legislature, which total over $400 million in the coming biennium.Therefore, the Majority Report strongly recommends a restoration of the tax systemthat existed prior to the 125
th
Legislature, with minor changes.Recommended Solution – 
 Delay the income and estate tax code changes enacted by the125
th
Legislature.
 The tax cuts passed in the 125
th
were not paid for; they are the primary reason for deepcuts to municipal revenue sharing, the circuit breaker, and the homestead tax exemptionas proposed in the Governor’s budget. Each of these programs is designed to provide property tax relief to Maine people, and, if they are unfunded, will result in higher taxesfor Maine families and businesses.Further, these unfunded tax cuts disproportionately benefit the wealthy. The averageincome tax decrease for someone earning $325,000/year is more than $3,000, compared to only $263 for the average Maine taxpayer and just $14 for a person earning less than$18,000/year. All but the highest income earners will see their property taxes rise bysignificantly more than the estimated income tax reduction. Thus, property taxes onMaine’s low and middle income families are subsidizing an income tax decrease for asmall group of wealthy taxpayers.The tax cuts were passed in the context of accelerating growth in Maine’s economy.However, that growth is fleeting and Maine’s economy has stagnated; over the last twoyears, the national economic recovery has largely passed Maine by. It is our charge asmembers of the Taxation Committee to ensure that Maine’s tax system treats everyfamily fairly, invests in Maine people and places, reflects our values as citizens of Maine, and is pro-economic growth. We believe that the tax cuts passed in the 125
th
 take us further from these goals and will harm our economy and our communities.Specifically, we recommend a delay in the tax code changes as set forth in Public Law2011, c 380, Parts M and N.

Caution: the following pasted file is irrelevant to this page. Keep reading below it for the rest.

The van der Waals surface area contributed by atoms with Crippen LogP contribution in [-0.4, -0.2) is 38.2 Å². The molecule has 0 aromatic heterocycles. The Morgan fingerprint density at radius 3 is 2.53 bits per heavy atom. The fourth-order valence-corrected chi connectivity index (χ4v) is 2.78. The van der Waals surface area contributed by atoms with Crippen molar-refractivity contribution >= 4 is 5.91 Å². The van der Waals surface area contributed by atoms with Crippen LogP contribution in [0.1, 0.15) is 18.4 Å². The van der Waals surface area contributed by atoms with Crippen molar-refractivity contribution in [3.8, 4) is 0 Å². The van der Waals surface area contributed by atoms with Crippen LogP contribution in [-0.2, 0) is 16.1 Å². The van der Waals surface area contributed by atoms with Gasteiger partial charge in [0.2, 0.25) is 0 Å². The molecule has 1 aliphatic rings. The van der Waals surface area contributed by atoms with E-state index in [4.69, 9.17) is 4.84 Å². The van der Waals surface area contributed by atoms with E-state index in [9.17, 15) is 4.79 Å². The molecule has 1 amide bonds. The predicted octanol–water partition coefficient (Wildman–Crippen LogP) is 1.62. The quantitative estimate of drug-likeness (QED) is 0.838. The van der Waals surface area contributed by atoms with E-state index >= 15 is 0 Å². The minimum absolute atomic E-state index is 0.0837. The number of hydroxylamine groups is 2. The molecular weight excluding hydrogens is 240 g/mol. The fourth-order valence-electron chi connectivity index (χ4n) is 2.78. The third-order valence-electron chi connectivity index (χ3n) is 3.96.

Part M increased the estate tax exclusion to $2 million beginning January 1, 2013.We recommend delaying the increase in the estate tax exclusion until January 1,2016. Revenue is estimated to increase by $60 million for the biennium.
 
Part N changed the income tax rates for tax years beginning on or after January 1,2013. We recommend a delay in rate changes until tax years beginning on or after January 1, 2016. We support the 0% bracket and higher personal exemption and standard deduction to allow 70,000 taxpayers to drop off of the tax rolls. Anestimate of the revenue increase needs to be determined; however we estimate thatthis would restore $350 million in the biennial budget.Delaying these tax code changes will restore approximately $400 million for the biennial budget, eliminating the inherent property, income and sales tax increases in theGovernor’s budget and ensuring Maine’s tax system supports our economy and values.Other options – If a delay in the tax changes is not possible, there are a number of other options the committee discussed that could partially offset the $400 million propertytax increase contained in the Governor’s budget. The options listed below are notintended to be cumulative - they are valuable as stand-alone options or could becombined to offset portions of the property tax shift.
It is
 not 
the majority reportmembers’ proposal that all of these options be enacted. Instead, our strong